Trying to keep up with this week’s new music? Every Friday, we collect new albums available on streaming services on one page. This week, check out Bktherula's LVL5 P1, Avey Tare's 7s, Skrillex's Quest For Fire, and more.
Bktherula, LVL5 P1
Skrillex, Quest for Fire
One of dubstep's most visible figures, Skrillex hasn't released a solo album since 2014's Recess (he did, however, team up with Diplo for Jack Ü in 2015, winning a Grammy for the Justin Beiber collaboration "Where Are Ü Now). His sophomore project Quest For Fire enlists a bunch of collaborators: PinkPantheress and Trippie Redd (“Way Back”), Bobby Raps (“Leave Me Like This”), Nai Barghouti (“Xena”), Missy Elliott and Mr. Oizio ("RATATA"), and Flowdan and Fred again.. ("Rumble").
@, Mind Palace Music
Victoria Rose and Stone Filipczak's project @ shares a celestial folk delight on their debut full-length Mind Palace Music, a collection of singles that nod at the classics while maintaining the idiosyncratic chemistry between its two creators. “We were pretty aware of trying to make something well-crafted that would hold up,” Filipczak writes in a press release. “I was stoked that I could show some of the tracks to my grandma and she would be able to dig it. It probably doesn’t sound that different from, like, Simon and Garfunkel to her.”
Pile, All Fiction
Rick Maguire's celebrated, amorphous underground rock project continues to evade easy categorization on their new album All Fiction. That's by design, Maguire says: “I’ve been trying to get out of what I think is ‘the rock band format,’ and I was also tired of what I saw as our identity as a band... The confusion about identity combined with existential anxiety led to exploring my imagination as a means of escape.”
Pigs Pigs Pigs Pigs Pigs Pigs Pigs, Land Of Sleeper
I will always respect a band with a name that sounds like they're trolling anyone who says it out loud, and in that regard, Pigs Pigs Pigs Pigs Pigs Pigs Pigs may be an all-timer. The sludge-psych group's fourth album was written to provide some illuminating context on the Newcastle group's previous work. "I know from my perspective, I was trying to write some much heavier and darker music," guitarist and producer Sam Grant writes. "But this was an aim more as a counterpoint to earlier material, as opposed to any sort of political or social commentary. I still very much see these heavier moments as musically euphoric, and emotionally cut loose or liberating."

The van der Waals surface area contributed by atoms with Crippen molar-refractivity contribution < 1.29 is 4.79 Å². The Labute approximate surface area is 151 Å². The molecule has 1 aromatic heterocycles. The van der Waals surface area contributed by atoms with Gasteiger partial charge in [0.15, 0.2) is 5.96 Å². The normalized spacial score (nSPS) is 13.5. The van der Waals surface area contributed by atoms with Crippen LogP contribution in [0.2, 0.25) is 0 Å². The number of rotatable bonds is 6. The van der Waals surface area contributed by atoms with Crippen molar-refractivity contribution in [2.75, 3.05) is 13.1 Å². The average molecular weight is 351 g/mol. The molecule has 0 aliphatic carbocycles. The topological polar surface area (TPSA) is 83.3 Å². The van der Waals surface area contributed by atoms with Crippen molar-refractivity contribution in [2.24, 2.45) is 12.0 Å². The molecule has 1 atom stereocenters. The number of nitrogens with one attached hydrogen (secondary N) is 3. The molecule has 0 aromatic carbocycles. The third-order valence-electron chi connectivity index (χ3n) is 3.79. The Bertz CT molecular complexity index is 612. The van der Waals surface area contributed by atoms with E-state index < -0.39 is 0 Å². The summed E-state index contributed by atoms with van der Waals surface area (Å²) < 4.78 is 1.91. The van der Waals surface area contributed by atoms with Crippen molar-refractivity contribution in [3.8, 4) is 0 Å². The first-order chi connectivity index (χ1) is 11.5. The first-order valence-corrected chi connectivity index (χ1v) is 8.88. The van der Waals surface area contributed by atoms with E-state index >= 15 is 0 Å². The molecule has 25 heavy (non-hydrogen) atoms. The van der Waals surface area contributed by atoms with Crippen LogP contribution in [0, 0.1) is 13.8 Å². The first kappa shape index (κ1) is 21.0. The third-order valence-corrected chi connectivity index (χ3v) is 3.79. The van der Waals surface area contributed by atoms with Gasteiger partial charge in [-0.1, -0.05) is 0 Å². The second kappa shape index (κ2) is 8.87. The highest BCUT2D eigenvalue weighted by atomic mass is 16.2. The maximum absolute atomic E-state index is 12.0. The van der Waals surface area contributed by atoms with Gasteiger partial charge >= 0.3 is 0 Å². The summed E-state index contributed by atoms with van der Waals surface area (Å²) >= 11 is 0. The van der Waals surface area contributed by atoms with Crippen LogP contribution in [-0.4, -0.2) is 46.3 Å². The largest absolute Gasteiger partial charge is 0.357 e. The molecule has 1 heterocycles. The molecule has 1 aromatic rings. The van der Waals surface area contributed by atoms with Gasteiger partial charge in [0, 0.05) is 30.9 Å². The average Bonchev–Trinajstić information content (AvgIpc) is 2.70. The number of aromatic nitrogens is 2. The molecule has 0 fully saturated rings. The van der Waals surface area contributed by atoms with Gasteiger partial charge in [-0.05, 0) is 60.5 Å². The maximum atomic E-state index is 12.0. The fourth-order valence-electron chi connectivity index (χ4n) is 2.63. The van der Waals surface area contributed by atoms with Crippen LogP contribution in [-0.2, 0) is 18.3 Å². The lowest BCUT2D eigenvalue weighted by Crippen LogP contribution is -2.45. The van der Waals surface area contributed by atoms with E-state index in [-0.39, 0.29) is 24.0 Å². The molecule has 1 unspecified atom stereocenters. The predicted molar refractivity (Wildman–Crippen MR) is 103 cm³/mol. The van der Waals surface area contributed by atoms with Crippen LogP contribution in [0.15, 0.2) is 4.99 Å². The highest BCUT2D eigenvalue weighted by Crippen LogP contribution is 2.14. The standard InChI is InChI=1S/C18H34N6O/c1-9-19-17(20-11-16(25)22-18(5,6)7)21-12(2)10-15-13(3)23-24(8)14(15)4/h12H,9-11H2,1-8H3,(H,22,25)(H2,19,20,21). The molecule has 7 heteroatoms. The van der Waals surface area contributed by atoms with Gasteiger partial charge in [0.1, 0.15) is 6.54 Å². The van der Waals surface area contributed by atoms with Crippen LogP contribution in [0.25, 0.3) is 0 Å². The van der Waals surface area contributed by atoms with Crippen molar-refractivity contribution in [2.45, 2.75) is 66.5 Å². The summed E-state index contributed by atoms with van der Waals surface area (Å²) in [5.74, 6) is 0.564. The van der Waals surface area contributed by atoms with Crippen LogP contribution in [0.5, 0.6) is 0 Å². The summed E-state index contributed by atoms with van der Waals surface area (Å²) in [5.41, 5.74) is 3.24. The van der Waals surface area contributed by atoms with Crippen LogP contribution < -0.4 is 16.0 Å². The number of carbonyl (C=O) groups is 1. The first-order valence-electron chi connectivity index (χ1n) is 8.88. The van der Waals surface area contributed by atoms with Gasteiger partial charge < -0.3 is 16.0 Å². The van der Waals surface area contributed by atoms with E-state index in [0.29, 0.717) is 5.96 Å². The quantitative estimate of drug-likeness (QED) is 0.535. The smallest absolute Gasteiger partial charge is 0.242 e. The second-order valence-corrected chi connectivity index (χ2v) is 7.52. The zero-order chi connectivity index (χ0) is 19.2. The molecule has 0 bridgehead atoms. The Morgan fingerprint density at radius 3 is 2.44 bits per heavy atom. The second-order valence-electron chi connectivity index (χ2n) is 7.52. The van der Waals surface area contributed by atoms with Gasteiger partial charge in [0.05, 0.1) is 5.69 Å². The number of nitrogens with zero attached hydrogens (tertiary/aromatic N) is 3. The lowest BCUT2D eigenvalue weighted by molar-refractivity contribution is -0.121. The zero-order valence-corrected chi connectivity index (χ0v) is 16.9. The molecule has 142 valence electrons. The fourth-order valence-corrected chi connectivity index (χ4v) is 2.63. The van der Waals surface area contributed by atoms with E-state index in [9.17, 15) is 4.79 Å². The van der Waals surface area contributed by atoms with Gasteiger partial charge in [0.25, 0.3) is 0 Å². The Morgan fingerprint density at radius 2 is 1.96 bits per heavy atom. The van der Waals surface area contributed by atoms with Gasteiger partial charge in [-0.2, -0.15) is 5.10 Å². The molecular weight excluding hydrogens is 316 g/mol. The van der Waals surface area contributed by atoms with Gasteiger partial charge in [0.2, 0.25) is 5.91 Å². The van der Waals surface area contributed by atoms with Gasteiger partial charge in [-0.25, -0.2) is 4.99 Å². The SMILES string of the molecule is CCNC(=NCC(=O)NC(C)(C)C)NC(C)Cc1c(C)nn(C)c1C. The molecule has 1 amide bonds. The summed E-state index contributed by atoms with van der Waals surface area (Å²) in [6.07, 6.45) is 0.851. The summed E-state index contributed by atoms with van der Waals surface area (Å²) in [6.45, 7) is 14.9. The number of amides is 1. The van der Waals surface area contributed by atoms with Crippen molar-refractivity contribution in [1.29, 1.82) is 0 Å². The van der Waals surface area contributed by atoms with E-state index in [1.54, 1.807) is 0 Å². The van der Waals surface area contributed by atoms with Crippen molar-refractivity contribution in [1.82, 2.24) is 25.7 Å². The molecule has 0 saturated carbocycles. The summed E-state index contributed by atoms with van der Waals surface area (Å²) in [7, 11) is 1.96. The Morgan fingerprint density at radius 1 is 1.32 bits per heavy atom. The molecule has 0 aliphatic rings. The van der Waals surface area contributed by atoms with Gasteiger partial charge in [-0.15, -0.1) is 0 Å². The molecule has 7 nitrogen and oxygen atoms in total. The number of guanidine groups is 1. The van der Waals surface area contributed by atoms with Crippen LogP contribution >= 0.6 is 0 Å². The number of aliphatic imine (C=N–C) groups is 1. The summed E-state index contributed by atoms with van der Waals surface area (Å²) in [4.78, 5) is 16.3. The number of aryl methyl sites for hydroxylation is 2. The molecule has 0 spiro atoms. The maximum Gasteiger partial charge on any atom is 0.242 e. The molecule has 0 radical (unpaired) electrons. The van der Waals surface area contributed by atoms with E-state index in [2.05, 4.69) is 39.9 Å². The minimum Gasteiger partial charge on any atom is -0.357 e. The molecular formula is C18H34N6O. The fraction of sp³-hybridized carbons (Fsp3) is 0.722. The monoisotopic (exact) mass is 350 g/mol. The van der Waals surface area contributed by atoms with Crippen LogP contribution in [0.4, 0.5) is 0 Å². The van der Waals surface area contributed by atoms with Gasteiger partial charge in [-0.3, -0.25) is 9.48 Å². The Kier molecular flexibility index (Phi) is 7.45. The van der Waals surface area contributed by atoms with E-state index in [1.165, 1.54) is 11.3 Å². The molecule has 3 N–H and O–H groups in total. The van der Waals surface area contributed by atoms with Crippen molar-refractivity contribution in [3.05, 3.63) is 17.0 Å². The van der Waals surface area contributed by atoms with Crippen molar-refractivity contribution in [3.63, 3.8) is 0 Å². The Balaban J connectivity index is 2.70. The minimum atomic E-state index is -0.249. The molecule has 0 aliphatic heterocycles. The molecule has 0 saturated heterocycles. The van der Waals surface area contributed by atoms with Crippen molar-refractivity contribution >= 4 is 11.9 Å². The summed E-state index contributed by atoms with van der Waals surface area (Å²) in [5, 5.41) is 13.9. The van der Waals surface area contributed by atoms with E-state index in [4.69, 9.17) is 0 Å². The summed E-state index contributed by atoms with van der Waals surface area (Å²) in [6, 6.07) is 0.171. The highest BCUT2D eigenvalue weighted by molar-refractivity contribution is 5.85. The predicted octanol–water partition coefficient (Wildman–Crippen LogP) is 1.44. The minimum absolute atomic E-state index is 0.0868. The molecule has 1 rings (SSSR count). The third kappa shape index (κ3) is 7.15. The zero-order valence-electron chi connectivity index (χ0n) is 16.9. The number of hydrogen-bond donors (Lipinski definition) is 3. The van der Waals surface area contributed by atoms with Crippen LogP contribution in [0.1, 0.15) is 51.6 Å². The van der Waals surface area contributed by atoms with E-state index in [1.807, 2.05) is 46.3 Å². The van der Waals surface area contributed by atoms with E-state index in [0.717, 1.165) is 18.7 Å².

Wesley Joseph, Glow
Code Orange, What Is Really Underneath?
More than a mere remix album What Is Really Underneath? excavates and expands on the Pittsburgh industrial metal group's 2020 album Underneath. In addition to the revisions and previously unreleased tracks, the new project comes with 14-minute animated short by Code Orange's Eric “Shade” Balderose and an alternate reality video game.
Runnner, Like Dying Stars, We're Reaching Out
The full-length debut from Noah Weinman finds the Los Angeles-based musician crafting indie rock-tinged folk that feels like walking through an open door into the messy confines of someone's heart. “I was sifting through my demos trying to decide what songs would go on the album, and I sort of started to notice this theme about the limits of language,” Weinman says in a press statement. “It’s a pattern I see in my life, just having a hard time expressing myself to the people I’m close with.”